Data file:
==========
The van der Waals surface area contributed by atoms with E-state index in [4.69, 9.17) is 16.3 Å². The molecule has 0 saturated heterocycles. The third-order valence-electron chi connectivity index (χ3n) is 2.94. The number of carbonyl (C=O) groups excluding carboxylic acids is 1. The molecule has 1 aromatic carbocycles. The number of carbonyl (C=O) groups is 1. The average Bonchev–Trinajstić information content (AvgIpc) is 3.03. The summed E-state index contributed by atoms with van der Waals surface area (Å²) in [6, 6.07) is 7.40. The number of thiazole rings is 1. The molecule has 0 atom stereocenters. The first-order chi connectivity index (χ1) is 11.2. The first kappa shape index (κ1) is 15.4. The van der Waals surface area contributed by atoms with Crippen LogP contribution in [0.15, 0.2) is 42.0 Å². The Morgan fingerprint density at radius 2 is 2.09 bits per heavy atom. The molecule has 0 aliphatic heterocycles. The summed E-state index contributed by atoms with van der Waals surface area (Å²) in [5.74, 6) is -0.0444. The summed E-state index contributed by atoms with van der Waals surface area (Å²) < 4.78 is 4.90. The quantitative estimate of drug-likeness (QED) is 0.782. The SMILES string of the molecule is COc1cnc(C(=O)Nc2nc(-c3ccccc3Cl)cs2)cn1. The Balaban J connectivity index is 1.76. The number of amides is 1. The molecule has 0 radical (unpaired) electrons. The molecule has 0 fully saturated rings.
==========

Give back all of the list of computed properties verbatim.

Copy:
The van der Waals surface area contributed by atoms with E-state index in [4.69, 9.17) is 16.3 Å². The molecule has 0 saturated heterocycles. The third-order valence-electron chi connectivity index (χ3n) is 2.94. The number of carbonyl (C=O) groups excluding carboxylic acids is 1. The molecule has 1 aromatic carbocycles. The number of carbonyl (C=O) groups is 1. The average Bonchev–Trinajstić information content (AvgIpc) is 3.03. The summed E-state index contributed by atoms with van der Waals surface area (Å²) in [6, 6.07) is 7.40. The number of thiazole rings is 1. The molecule has 0 atom stereocenters. The first-order chi connectivity index (χ1) is 11.2. The first kappa shape index (κ1) is 15.4. The van der Waals surface area contributed by atoms with Crippen LogP contribution in [0.15, 0.2) is 42.0 Å². The Morgan fingerprint density at radius 2 is 2.09 bits per heavy atom. The molecule has 0 aliphatic heterocycles. The summed E-state index contributed by atoms with van der Waals surface area (Å²) in [5.74, 6) is -0.0444. The summed E-state index contributed by atoms with van der Waals surface area (Å²) < 4.78 is 4.90. The quantitative estimate of drug-likeness (QED) is 0.782. The SMILES string of the molecule is COc1cnc(C(=O)Nc2nc(-c3ccccc3Cl)cs2)cn1. The Balaban J connectivity index is 1.76. The number of amides is 1. The molecule has 0 radical (unpaired) electrons. The molecule has 0 fully saturated rings.